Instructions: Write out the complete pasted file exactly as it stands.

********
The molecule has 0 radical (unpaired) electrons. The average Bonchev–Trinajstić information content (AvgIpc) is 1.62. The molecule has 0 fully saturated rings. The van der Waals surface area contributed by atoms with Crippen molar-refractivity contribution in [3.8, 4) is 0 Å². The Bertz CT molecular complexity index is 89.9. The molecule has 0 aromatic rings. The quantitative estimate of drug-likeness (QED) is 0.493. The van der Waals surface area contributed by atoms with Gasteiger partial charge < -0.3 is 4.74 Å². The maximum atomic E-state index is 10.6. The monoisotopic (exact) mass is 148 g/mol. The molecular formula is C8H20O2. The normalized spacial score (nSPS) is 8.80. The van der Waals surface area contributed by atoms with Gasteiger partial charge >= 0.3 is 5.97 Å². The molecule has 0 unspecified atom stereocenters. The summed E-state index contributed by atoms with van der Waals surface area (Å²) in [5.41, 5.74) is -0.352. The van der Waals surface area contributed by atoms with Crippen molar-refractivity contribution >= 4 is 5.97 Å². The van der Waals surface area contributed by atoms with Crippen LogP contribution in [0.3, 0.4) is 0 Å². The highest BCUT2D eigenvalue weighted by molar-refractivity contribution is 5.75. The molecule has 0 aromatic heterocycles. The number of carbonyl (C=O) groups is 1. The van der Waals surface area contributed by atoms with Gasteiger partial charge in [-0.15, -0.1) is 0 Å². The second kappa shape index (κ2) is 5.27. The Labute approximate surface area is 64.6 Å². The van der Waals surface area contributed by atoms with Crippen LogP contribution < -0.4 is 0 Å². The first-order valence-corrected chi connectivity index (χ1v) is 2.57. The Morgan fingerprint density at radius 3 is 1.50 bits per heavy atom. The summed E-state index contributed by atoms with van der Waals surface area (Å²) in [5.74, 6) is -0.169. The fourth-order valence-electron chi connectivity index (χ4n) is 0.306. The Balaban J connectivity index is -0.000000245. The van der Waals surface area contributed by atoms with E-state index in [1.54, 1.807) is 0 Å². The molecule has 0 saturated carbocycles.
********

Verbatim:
The molecule has 0 radical (unpaired) electrons. The average Bonchev–Trinajstić information content (AvgIpc) is 1.62. The molecule has 0 fully saturated rings. The van der Waals surface area contributed by atoms with Crippen molar-refractivity contribution in [3.8, 4) is 0 Å². The Bertz CT molecular complexity index is 89.9. The molecule has 0 aromatic rings. The quantitative estimate of drug-likeness (QED) is 0.493. The van der Waals surface area contributed by atoms with Gasteiger partial charge < -0.3 is 4.74 Å². The maximum atomic E-state index is 10.6. The monoisotopic (exact) mass is 148 g/mol. The molecular formula is C8H20O2. The normalized spacial score (nSPS) is 8.80. The van der Waals surface area contributed by atoms with Gasteiger partial charge >= 0.3 is 5.97 Å². The molecule has 0 unspecified atom stereocenters. The summed E-state index contributed by atoms with van der Waals surface area (Å²) in [5.41, 5.74) is -0.352. The van der Waals surface area contributed by atoms with Crippen molar-refractivity contribution >= 4 is 5.97 Å². The van der Waals surface area contributed by atoms with Crippen LogP contribution in [0.3, 0.4) is 0 Å². The highest BCUT2D eigenvalue weighted by molar-refractivity contribution is 5.75. The molecule has 0 aromatic heterocycles. The number of carbonyl (C=O) groups is 1. The van der Waals surface area contributed by atoms with Gasteiger partial charge in [-0.15, -0.1) is 0 Å². The second kappa shape index (κ2) is 5.27. The Labute approximate surface area is 64.6 Å². The van der Waals surface area contributed by atoms with Crippen LogP contribution < -0.4 is 0 Å². The first-order valence-corrected chi connectivity index (χ1v) is 2.57. The Morgan fingerprint density at radius 3 is 1.50 bits per heavy atom. The summed E-state index contributed by atoms with van der Waals surface area (Å²) in [5.74, 6) is -0.169. The fourth-order valence-electron chi connectivity index (χ4n) is 0.306. The Balaban J connectivity index is -0.000000245. The van der Waals surface area contributed by atoms with E-state index in [1.54, 1.807) is 0 Å². The molecule has 0 saturated carbocycles.